2. Finally, today, I got “caught up” reading your posts. Justina…these need to be published in a book!!!! Have you considered that? It brought back such wonderful memories of your grandparents! Thanks for sharing!!!

  3. These are excellent phrases!! Danke for posting them. I am a complete beginner of P.D. and these phrases will be fantastic for every use, which in my humble opinion, is the best way to learn. I hope you will be posting more. I love this language! !

  4. I’m trying to learn the origin of an “onion snow” – there are a few definitions floating around out there. The phrase originated with the Pennsyvlania Dutch. Any insight would be greatly appreciated.

  5. Hi just wondering if you know the meaning of the Pa Dutch phrase: “Now she will have to ride in the bake oven.” My grandparents used to say that quite often and even they didn’t know what it really meant. The phrase was always used in reference to a younger sister getting married before the older one. And the older one then “Had to ride in the bake oven.”
    My grandparents (PA Dutch) said all kinds of PA Dutch words and phrases. And it wasn’t’ until I got out in the world and around the Jewish Culture that I found they were Yiddish!

    • I’ve never heard the “bake oven” phrase, but when a younger brother marries before an older brother, the older brother has to dance in a pig trough at the wedding.

  6. My grandfather used to tell us a bedtime saying loosely translated to, “Bedtime for smart people, dumb people go to bed anytime”. I would love to know how to write it so that I could make a sign for my bedroom. Would you have any idea what that would be? I can only say it but have no idea how to write it out. I would appreciate any help that you could give!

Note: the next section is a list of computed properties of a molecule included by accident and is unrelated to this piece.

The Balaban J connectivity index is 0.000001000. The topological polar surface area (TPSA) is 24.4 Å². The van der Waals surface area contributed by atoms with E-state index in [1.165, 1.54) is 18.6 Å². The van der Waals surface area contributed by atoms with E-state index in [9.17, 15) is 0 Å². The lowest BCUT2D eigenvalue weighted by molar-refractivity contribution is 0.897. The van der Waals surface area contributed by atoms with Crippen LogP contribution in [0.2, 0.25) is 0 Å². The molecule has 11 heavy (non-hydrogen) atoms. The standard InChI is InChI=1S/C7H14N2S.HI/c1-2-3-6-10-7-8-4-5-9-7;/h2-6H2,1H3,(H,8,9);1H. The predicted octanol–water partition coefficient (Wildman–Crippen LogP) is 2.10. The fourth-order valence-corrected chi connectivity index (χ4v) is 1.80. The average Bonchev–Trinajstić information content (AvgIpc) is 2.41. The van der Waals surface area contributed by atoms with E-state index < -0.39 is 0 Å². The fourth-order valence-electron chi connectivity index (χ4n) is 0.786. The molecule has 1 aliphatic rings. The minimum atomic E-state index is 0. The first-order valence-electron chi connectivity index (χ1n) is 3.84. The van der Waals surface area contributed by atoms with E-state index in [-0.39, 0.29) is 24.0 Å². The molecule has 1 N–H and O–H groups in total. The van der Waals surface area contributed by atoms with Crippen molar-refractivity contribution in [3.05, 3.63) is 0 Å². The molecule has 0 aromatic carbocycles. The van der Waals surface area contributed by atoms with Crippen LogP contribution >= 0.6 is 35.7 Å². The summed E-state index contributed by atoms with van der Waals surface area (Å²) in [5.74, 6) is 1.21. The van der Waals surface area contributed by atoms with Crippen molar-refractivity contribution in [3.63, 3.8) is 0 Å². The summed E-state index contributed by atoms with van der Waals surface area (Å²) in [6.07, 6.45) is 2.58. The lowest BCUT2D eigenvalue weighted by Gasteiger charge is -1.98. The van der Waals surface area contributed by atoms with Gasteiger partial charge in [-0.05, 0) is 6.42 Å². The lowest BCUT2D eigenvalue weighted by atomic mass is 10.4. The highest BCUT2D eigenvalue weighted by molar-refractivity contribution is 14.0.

7. I’m making wine labels for my daughter’s wedding and would like to know the translation of Wedding Wine to PA German. Thank you.

  8. My spelling may be way off, but I once heard a Lutheran Pastor make a sermon around this phrase. Can you possibly remind me of what that phrase was an it’s interpretation?
    “Haley haley hinkle dreck, al is vay, is al is veck”.

  9. How do you say “I’m sorry” in PA Dutch. I am currently (slowly) learning the language and cannot find this translation.

  10. Also, I noticed that some words are different from what I have been learning, for example you say “sittsit” for sit and I learned it as “hocke” Is it just that there is different dialect in different areas?

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  13. Hello! I grew up in Harrisburg, Pa. and though my family was not Pa. Dutch, I was exposed to a reasonable amount of expressions, such as ‘Outen the lights,” etc. Occasionally as a child my grandmother would tell me to ‘skite/skeit/skight’ my feet to get mud off my shoes. I’ve asked my cousins (no brothers or sisters to ask) if their parents used this word, and they did not. Nor had they heard it. I’ve looked everywhere on the Internet and can’t find something about ‘skeit’ or however it is spelled! Can anyone help?